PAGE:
Job search has become an integral and fundamental aspect of work life today. Workers will increasingly find themselves changing jobs, employers, and careers because of shifts in the economy, changes in the nature of work, organizational restructuring and downsizing, and labor shortages. As a result, workers will search for employment more often than ever before. These changes have made job search research an increasingly important and relevant area of study. Several studies have helped us understand the processes through which individuals seek employment, engage themselves in job search pursuits, and obtain employment. These studies are useful for the design of programs to improve the success of job search. Even so, affective constructs are for the most part absent from these studies. In particular, the potential role of trait affect (Crossley & Stanton, 2005) has been discussed but seldom examined. Trait affect refers to people’s dispositions to experience certain emotions and moods across situations and over time (Watson, Clark, & Tellegen, 1988). Researchers have identified two orthogonal dimensions of trait affect. Positive affectivity reflects the tendency to experience positive affective states such as enthusiasm and excitement, and negative affectivity reflects the tendency to experience negative affective states such as distress and shame. Common wisdom may suggest that qualifications and experience, and not whether a person is typically happy or unhappy, predict a person’s success in finding a job. We propose, however, that trait affect predicts job search outcomes because affect influences the way people think and act during the job search. The purpose of the present study is to examine the role of trait affect in the job search process. Are job seekers high in positive affectivity more likely to find jobs than persons who rarely feel positive states, and if so, why? Conversely, are job seekers high in negative affectivity doomed? We propose that trait affect is associated with job search, and that this association is mediated by the clarity of one’s job search. Positive affectivity is expected to enhance, and negative affectivity is expected to reduce, job search clarity. Job search clarity, in turn, is expected to enhance job search intensity and job search outcomes. To rigorously examine the role of trait affect, we include in our investigation two variables that are among the strongest individual predictors of job search outcomes (Kanfer, Wanberg, & Kantrowitz, 2001) and that are theoretically and empirically linked to job search clarity: conscientiousness and job search self-efficacy. 1.1. Trait affect in job search Positive and negative affectivity are related to multiple workplace behaviors (see George, 1996 and Staw et al., 1994). For example, Staw and Barsade (1993) found that individuals high in positive affectivity make better decisions in a managerial simulation than their counterparts. Job search seems to involve many affective states that can influence job search outcomes (Barber, Daly, Giannantonio, & Philips, 1994) and therefore, trait affect may be related to job search behavior and success. A recent study demonstrated associations between negative affectivity and job search success, operationalized as the number of job offers and employment status, via both a direct, positive path and an indirect, negative path (Crossley & Stanton, 2005). The positive, direct path suggests that job seekers high in negative affectivity may lower their standards and, in turn, accept any job. The indirect, negative path suggests that job seekers high in negative affectivity may have reduced confidence and, in turn, search for a job less intensely and be less likely to accept a job. We extend Crossley and Stanton’s (2005) study by examining the roles of both positive and negative affectivity in the job search process. This is important because positive and negative affectivity are considered to be orthogonal dimensions of trait affect (Watson et al., 1988) and thus, the results concerning positive affectivity are not necessarily the opposite of the results concerning negative affectivity. We also extend Crossley and Stanton’s (2005) study by examining a new potential intervening process—job search clarity—that may explain why trait affect is related to job search outcomes. This is important given Wanberg, Hough, and Song’s (2002) findings that job search clarity is associated with reemployment success in a sample of unemployed individuals. Job search clarity may play a more important role in the job search process than previously thought, a role that warrants additional examination. 1.2. Trait affect and job search clarity Wanberg et al. (2002) argued that job search clarity may be an important but rarely recognized construct in the job search literature. They defined job search clarity as “the extent to which job seekers have clear job search objectives … [and] … having a clear idea of the type of career, work, or job desired” (Wanberg et al., 2002, p. 1104). We expanded the construct to also include clarity about (a) how one looks for a job and (b) the timing of one’s job search. The importance of how and when one looks for a job to the job search process suggests that these aspects of the job search should be included in the definition of job search clarity. We thus define job search clarity as the extent to which job seekers have precise objectives for the type of job they want, how they will search for a job, and when they plan on obtaining a job. We propose that job search clarity is a key intervening process linking trait affect to job search intensity and, in turn, job search outcomes such as interviews. Affect has important effects on the way people think. In many contexts, positive emotions and moods enhance optimism, creativity, and open-mindedness (Forgas, 1995 and Isen, 2000). Negative emotions and moods, in contrast, often enhance focus and the systematic processing of information (Schwarz & Clore, 1996). Positive and negative affectivity may thus influence cognitive processes involved in achieving clarity in the job search. Fredrickson’s (1998) broaden and build theory of positive emotions suggests that positive affective states broaden the way people think and act. As a result of broadened mindsets, positive affective states contribute to the accumulation of durable physical, social, and intellectual resources. This theory is based, in part, on evidence that positive affect facilitates the integration of diverse material (Isen and Means, 1983 and Isen et al., 1991). For instance, medical students reach a correct diagnosis of a complex case faster if they feel pleasant than if their affect is neutral (Isen et al., 1991). This suggests that job seekers with high positive affectivity should integrate the information available about the job market faster and more efficiently and, in turn, achieve higher clarity than job seekers with low positive affectivity. Trait affect may also influence job search clarity via the expectancy judgments people make and use in deciding what type of job they want, how they want to look for that job, and when they hope to have obtained the job. Expectancy judgments are beliefs that one’s actions will lead to expected outcomes. People set more concrete objectives when expectancy judgments are high than when expectancy judgments are low (Klein, 1991 and Tubbs et al., 1993). Seo, Feldman Barrett, and Bartunek (2004) theorized that positive affect enhances, and negative affect decreases, expectancy judgments by influencing the kind of information people focus on and think about (Mayer, Gaschke, Braverman, & Evans, 1992). People high in positive affectivity may achieve higher job search clarity than their counterparts because they are more optimistic and focus more on positive information and, in turn, form more positive expectancy judgments. These arguments are supported by evidence that expectancy judgments are higher when people feel good than when people are emotionally neutral (Erez & Isen, 2002). In contrast, people high in negative affectivity tend to have lower expectancy judgments, and the ensuing pessimism may impede job search clarity. Hypothesis 1. Positive affectivity is positively related to job search clarity. Hypothesis 2. Negative affectivity is negatively related to job search clarity. 1.3. Conscientiousness, job search self-efficacy, and job search clarity In our model, the associations between trait affect and job search clarity co-exist with associations between conscientiousness, job search self-efficacy, and job search clarity. Conscientiousness represents the tendency to be organized, hardworking, ambitious, and persevering (McCrae & Costa, 1987). The setting of objectives is related to performance (Locke & Latham, 2002), and thus, conscientious individuals might use objectives as a strategy to achieve high levels of performance. Conscientious salespeople are more likely to set objectives than their counterparts (Barrick, Mount, & Strauss, 1993). Even so, the relationship between conscientiousness and job search clarity has never been examined. We expected, based on past findings linking conscientiousness to objectives (Barrick et al., 1993), that conscientious job seekers would be more likely to achieve high job search clarity than their counterparts: Hypothesis 3. Conscientiousness is positively related to job search clarity. Self-efficacy reflects the core belief that one has the capability to produce desired effects (Bandura & Locke, 2003). Job search self-efficacy is the belief that one can successfully perform specific job search behaviors and obtain employment (Saks & Ashforth, 1999). Although the relationship between job search self-efficacy and job search clarity has never been tested, past research linking general self-efficacy to goals (Bandura and Locke, 2003 and VandeWalle et al., 2001) suggests that individuals with high job search self-efficacy are more likely to achieve job search clarity than individuals with low job search self-efficacy: Hypothesis 4. Job search self-efficacy is positively related to job search clarity. 1.4. Job search clarity and job search intensity Job seekers with high job search clarity have a clear idea of the type of work or job they desire (Wanberg et al., 2002). They also know how they will look for employment and when they hope to have obtained employment. Conversely, job seekers with low job search clarity have not identified such things as a preferred job or timing for their job search. Locke and Latham (2002) identified mechanisms through which goals influence behavior. These mechanisms help us understand why job search clarity may be associated with job search intensity. Job search clarity might influence job search intensity by directing a person’s attention and effort towards activities pertaining to the job search. Job seekers who lack clarity may spend time exploring different options and contemplating the future, reducing the intensity of their job search (Wanberg et al., 2002). Job search clarity might also influence job search intensity through the energizing functions of goals by leading to greater job search effort. Job seekers who achieve clarity may have more energy and, in turn, search with more effort than their counterparts. Hypothesis 5. Job search clarity is positively related to job search intensity. We propose that job search clarity mediates associations between job search antecedents—positive affectivity, negative affectivity, conscientiousness, and job search self-efficacy—and job search intensity, so that job search antecedents are related to job search intensity via job search clarity. Mediation is possible because, as argued previously, job search antecedents may predict job search clarity that may, in turn, predict job search intensity. Some indirect evidence exists for this proposition. Sales objectives partially mediate the relationship between conscientiousness and sales performance (Barrick et al., 1993). In addition, several general personality characteristics influence performance and enjoyment of work through goal-striving (Lee, Sheldon, & Turban, 2003). We tested the possibility that job search clarity mediates associations between the job search antecedents and job search intensity. Hypothesis 6. Job search clarity mediates the relationship between positive affectivity and job search intensity. Hypothesis 7. Job search clarity mediates the relationship between negative affectivity and job search intensity. Hypothesis 8. Job search clarity mediates the relationship between conscientiousness and job search intensity. Hypothesis 9. Job search clarity mediates the relationship between job search self-efficacy and job search intensity. 1.5. Job search intensity and job search outcomes In addition to examining the role of job search clarity in the job search process, we included in our model both proximal and distal job search outcomes. Job search outcomes can be conceptualized in several ways (Brasher & Chen, 1999). Most previous research has used employment status, defined as whether a job seeker has accepted a job offer, as the primary outcome of job search. The number of interviews a job seeker attends and the number of job offers a job seeker receives are also important outcomes that are more proximal to job search intensity than employment status (Brasher and Chen, 1999, Kanfer et al., 2001 and Saks, 2005). In our model, job search intensity predicts job interviews; job interviews predict job offers; and job offers predict employment status. Job seekers who engage in an intense job search, for example, by carefully reading job ads in newspapers, making telephone inquiries to prospective employers, and analyzing their own interests and abilities, are more likely to be invited for job interviews. Thus, consistent with past research (Saks & Ashforth, 2000), we predicted that job seekers who search more intensely are invited to more job interviews: Hypothesis 10. Job search intensity is positively related to the number of job interviews. Also consistent with past research (Saks & Ashforth, 2000), we expected that the number of job interviews will be positively related to the number of job offers. Having several job interviews increases the chances that an employer makes a positive decision about a candidate and makes an offer of employment. Furthermore, job seekers who are invited to several interviews may be attractive candidates, and hence, likely to successfully interview and receive a job offer: Hypothesis 11. The number of job interviews is positively related to the number of job offers. In the final path of the model, we expected a positive relationship between the number of job offers and employment status (Saks & Ashforth, 2000). Obviously, job seekers with no offers cannot accept an offer. Also, job seekers with one or few offers may be less likely to have found an attractive offer that they will accept, compared to job seekers with several offers. Thus, job seekers who receive more offers should be more likely to receive one that they will accept, and hence, to have obtained a job: Hypothesis 12. The number of job offers is positively related to employment status. Fig. 1 depicts the model of job search that encompasses our predictions. In the model, four antecedent variables—positive affectivity, negative affectivity, conscientiousness, and job search self-efficacy—predict job search clarity; job search clarity predicts job search intensity; job search intensity predicts job interviews; job interviews predict job offers; and job offers predict employment status.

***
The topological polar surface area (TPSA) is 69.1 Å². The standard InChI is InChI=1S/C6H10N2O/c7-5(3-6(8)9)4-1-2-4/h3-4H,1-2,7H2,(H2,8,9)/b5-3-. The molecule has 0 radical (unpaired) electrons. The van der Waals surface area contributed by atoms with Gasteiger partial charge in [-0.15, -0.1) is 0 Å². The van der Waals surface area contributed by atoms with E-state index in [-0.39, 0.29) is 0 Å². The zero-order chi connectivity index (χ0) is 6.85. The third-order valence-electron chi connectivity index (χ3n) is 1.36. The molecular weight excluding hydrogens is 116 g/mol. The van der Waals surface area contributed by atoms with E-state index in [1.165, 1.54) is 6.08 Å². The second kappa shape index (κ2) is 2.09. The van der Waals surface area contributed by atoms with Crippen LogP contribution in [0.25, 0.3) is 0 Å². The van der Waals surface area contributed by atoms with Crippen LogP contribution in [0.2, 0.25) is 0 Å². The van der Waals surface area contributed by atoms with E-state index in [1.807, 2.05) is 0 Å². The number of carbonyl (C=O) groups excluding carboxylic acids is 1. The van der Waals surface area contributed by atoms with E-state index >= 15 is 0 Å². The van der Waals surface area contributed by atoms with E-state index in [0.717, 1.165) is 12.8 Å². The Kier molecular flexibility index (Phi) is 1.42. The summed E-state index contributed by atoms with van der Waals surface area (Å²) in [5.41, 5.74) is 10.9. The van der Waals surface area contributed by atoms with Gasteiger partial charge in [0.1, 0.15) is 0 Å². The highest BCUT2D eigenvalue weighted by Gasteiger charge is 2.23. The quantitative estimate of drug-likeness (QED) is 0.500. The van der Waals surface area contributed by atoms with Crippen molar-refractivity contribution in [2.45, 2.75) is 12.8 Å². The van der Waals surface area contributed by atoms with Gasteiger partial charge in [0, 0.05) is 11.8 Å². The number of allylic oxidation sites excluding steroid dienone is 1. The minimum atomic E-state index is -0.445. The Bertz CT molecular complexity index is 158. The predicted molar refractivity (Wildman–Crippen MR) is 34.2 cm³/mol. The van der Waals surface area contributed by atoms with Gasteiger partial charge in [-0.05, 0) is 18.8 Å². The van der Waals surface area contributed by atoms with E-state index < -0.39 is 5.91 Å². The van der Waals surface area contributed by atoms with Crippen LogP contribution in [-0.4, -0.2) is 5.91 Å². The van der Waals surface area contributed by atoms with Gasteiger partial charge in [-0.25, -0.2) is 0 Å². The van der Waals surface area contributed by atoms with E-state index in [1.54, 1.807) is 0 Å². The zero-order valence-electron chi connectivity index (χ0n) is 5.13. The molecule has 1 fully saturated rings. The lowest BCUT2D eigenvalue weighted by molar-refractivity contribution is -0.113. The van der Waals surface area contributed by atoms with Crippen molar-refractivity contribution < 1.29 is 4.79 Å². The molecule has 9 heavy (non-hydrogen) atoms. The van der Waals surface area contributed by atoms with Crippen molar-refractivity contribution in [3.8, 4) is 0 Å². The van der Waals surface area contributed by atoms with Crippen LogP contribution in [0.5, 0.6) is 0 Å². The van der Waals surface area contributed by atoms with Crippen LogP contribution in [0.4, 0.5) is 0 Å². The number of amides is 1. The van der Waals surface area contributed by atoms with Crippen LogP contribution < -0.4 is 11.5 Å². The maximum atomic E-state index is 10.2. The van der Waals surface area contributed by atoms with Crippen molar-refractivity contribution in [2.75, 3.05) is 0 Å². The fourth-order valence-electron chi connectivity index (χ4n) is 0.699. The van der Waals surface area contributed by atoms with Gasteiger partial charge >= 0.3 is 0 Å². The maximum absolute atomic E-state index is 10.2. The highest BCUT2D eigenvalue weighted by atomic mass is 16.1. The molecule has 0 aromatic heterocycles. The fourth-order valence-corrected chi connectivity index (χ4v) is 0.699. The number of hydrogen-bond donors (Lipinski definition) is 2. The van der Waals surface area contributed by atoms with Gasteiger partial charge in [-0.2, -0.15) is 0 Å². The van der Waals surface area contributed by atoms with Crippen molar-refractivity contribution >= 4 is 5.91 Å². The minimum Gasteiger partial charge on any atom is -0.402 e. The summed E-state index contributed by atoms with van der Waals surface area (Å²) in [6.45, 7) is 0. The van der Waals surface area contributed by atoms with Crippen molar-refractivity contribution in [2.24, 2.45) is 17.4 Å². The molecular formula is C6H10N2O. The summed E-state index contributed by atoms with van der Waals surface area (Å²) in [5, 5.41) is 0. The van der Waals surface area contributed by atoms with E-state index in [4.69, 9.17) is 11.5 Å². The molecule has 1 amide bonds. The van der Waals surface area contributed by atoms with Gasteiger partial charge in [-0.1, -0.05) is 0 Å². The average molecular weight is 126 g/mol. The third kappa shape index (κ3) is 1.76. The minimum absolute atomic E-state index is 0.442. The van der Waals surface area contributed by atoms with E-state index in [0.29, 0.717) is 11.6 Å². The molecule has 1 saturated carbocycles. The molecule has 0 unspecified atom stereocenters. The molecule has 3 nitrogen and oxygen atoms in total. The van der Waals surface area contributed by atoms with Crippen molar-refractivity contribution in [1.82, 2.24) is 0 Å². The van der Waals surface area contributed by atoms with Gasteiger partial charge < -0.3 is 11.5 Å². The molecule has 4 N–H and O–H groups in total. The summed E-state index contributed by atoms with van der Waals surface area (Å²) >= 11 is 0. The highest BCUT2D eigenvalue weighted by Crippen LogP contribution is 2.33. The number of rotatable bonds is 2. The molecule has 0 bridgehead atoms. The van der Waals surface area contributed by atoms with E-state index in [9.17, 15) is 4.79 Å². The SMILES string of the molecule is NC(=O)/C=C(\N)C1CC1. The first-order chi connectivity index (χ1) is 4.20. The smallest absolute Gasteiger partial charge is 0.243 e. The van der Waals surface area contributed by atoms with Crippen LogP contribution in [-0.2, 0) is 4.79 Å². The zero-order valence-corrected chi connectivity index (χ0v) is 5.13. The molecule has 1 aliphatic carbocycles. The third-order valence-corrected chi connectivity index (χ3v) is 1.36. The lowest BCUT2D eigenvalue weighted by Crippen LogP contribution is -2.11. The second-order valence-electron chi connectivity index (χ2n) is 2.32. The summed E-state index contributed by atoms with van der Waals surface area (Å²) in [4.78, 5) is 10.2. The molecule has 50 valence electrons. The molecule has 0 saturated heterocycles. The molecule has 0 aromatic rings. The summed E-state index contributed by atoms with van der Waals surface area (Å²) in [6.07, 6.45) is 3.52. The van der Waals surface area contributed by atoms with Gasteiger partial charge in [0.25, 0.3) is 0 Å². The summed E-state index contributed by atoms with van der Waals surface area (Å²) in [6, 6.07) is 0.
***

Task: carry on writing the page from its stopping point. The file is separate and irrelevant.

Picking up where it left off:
نتیجه گیری انگلیسی
The present study advances our knowledge of the job search process by demonstrating that positive affectivity and job search clarity play important roles in job search. These constructs should therefore be added to lists of variables of relevance to job search research and practice. In particular, individuals high in positive affectivity have higher job search clarity, and individuals with higher job search clarity, in turn, engage in a more intense and successful job search.